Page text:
Thursday, February 14, 2013

NYT Article on "Navigating Between Tax Avoidance and Evasion" (2/13/13)

The NYT recently published an article discussing tax avoidance and tax evasion.  Paul Sullivan, Navigating Between Tax Avoidance and Evasion (NYT 2/11/13), here.

In order to discern the dividing line between tax avoidance and tax evasion, we need first to define the two.  The key difference, in the popular legal imagination, is that avoidance is not a criminal act, whereas tax evasion is a criminal act.  This handy distinction, often used, does not really tell where the dividing line is or describe what the two concepts are.  I offer some snippets from various sources below on the subject, but moving to the article which addresses, inter alia, the offshore bank account issue, here are some snippets from the article:
“We all tailor our notion of fairness to our self-interest,” said Meir Statman, a professor of finance at Santa Clara University in California and the author of “What Investors Really Want,” which has a chapter on great tax cheats. “People will tell themselves that I evade taxes because the government wastes it or there are people who evade even more taxes than me. People get themselves into tricky tax situations because of their anger at what they perceive as unfairness.”\ 
Today’s highly politicized tax atmosphere ensures that Mr. Mickelson [the Golfer] and Mrs. Curran [the offshore account defendant] come off badly in the public eye and suggests that legal tax avoidance and illegal tax evasion have a future. As far as evasion goes, where is the most peril?
So, I refer readers to the NYT article for more.

Hear are some snippets from various Law Review articles that deal with the subject of tax evasion and tax avoidance:

Assaf Likhovski, The Duke and the Lady: Helvering v. Gregory and the History of Tax Avoidance Adjudication, 25 Cardozo L. Rev. 953 (2004):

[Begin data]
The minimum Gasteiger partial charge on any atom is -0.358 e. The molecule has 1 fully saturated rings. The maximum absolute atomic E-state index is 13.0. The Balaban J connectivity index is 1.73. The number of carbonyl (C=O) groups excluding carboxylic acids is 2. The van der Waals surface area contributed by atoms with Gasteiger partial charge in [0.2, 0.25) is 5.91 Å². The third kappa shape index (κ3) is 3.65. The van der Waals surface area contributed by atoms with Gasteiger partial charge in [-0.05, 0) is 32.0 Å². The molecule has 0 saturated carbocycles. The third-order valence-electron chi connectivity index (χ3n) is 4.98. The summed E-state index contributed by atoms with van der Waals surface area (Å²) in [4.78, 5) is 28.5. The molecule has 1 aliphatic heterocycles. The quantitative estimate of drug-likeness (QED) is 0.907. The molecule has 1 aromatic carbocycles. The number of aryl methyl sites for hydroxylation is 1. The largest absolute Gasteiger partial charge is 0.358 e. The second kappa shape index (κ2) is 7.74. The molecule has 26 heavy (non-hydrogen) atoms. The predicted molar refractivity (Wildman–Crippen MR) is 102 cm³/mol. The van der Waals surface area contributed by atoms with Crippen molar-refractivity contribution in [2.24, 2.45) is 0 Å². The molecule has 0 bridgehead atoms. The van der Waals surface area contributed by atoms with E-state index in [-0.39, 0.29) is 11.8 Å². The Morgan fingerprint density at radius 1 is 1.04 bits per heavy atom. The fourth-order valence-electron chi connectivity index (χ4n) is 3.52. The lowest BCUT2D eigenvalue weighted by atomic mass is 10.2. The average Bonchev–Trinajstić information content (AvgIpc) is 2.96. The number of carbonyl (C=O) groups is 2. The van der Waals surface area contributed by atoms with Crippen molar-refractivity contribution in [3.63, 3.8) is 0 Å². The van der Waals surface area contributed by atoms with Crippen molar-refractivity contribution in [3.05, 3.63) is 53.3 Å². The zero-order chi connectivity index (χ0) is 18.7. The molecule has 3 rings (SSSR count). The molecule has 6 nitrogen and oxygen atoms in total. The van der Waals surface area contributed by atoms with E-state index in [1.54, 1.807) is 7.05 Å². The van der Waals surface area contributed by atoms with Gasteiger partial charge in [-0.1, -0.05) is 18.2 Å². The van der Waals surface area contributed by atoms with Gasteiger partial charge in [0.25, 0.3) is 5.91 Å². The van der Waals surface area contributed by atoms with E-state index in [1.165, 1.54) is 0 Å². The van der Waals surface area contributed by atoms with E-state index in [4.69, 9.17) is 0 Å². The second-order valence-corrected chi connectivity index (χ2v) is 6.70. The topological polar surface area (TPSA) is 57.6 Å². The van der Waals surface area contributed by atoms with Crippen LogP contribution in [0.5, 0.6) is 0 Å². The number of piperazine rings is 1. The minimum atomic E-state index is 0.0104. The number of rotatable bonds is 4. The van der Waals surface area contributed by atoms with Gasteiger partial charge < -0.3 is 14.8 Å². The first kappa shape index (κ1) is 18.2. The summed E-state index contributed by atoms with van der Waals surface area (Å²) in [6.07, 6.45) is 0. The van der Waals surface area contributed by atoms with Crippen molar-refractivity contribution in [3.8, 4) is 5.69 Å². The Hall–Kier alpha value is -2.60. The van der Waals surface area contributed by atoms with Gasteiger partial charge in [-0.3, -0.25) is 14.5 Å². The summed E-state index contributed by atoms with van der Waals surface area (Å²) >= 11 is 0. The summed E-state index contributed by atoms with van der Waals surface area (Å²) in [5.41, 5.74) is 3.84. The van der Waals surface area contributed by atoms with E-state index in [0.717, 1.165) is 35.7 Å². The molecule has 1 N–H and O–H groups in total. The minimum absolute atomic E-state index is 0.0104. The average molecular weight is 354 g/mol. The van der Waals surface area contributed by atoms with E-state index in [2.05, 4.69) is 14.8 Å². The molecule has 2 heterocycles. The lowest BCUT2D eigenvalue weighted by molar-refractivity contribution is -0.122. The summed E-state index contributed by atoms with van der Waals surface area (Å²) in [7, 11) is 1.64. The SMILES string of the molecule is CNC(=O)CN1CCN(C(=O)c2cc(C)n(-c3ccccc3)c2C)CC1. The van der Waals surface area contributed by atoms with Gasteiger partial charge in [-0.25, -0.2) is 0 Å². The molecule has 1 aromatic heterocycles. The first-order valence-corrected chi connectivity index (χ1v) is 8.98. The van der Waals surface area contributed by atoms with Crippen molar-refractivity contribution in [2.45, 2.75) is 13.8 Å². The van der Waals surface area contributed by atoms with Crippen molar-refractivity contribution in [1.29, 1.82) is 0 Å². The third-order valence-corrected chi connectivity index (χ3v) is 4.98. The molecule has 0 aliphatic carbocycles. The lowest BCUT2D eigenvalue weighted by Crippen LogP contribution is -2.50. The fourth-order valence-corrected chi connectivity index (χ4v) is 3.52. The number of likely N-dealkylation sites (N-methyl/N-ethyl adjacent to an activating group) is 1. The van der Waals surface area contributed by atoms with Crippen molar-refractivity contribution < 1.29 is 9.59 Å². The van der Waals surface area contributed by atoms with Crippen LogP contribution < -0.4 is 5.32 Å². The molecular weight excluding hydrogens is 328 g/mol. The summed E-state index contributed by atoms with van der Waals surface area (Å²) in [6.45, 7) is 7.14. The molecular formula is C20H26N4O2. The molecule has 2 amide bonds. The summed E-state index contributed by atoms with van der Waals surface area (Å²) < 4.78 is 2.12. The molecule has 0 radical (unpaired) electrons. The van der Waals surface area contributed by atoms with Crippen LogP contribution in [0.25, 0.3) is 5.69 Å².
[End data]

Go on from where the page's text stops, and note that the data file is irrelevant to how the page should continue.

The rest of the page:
n1. Tax law makes a distinction between "tax evasion," "tax avoidance" and "tax minimization." Evasion is defined as a "clear violation of the tax laws such as fabricating false accounts." Tax Law Design and Drafting 44 (Victor Thuronyi ed., 1996). It is a criminal offense. Avoidance is defined as a "behavior by the taxpayer that is aimed at reducing tax liability, but that does not constitute a criminal offense." Id. The term is usually applied to a reduction or elimination of taxes which is done in contravention of the intention of the legislator by abusing gaps or loopholes in the law without breaching specific statutory duties. Avoidance is not criminal but it often leads to recharacterization of the transaction by the courts. Minimization is defined as a "behavior that is legally effective in reducing tax liability," but which is neither criminal nor leads to recharacterization. Id. at 45. For example, not consuming certain products such as alcohol, which are subject to taxation. See id. The actual boundaries between these three categories are fuzzy. One indication of this is that different people will use different terms to describe tax avoidance (for example what the taxpayer will see as legitimate "tax planning," "tax savings," "tax minimization," "tax reduction" or "sheltering" may be viewed as "tax evasion," "tax abuse" or "tax dodging" by the government). Ultimately, it seems that the boundaries of the categories are not natural but vary over time and are determined by political, economic and moral considerations. An early legal-realist discussion of these categories can be found in Randolph Paul, Restatement of the Law of Tax Avoidance, in Studies in Federal Taxation: Taxation without Misrepresentation 9 (1937). Another attempt to distinguish between avoidance and evasion was suggested by Franklin D. Roosevelt who said that "tax avoidance means that you hire a $250,000-fee lawyer, and he changes the word "evasion' into the word "avoidance.'" The Two Hundred and Twenty Fifth Press Conference July 31, 1935, in The Public Papers and Addresses of Franklin D. Roosevelt 313 (1935); see also Boris I. Bittker & Lawrence Lokken, Federal Taxation of Income, Estates and Gifts P 4.3.2 (3d ed. 1999); Marvin A. Chirelstein, Federal Income Taxation 13.02 (9th ed. 2002); Leo Katz, Ill Gotten Gains 1-132 (1996); George Cooper, The Taming of the Shrewd: Identifying and Controlling Income Tax Avoidance, 85 Colum. L. Rev. 657 (1985); James E. Eustice, Abusive Corporate Tax Shelters: Old "Brine' in New Bottles, 55 Tax L. Rev. 135, 153-60 (2002); Alan Gunn, Tax Avoidance, 76 Mich. L. Rev. 733 (1978); Deborah H. Schenk, Symposium on Corporate Tax Shelters, Part I: Foreword, 55 Tax L. Rev. 125, 127-28 (2002); Michael L. Schler, Ten More Truths about Tax Shelters: The Problem, Possible Solutions and a Reply to Professor Weisbach, 55 Tax L. Rev. 325, 328-32 (2002); Theodore S. Sims, Debt, Accelerated Depreciation and the Tale of A Teakettle, 42 UCLA L. Rev. 261 (1994) (examples of the many attempts to define tax avoidance).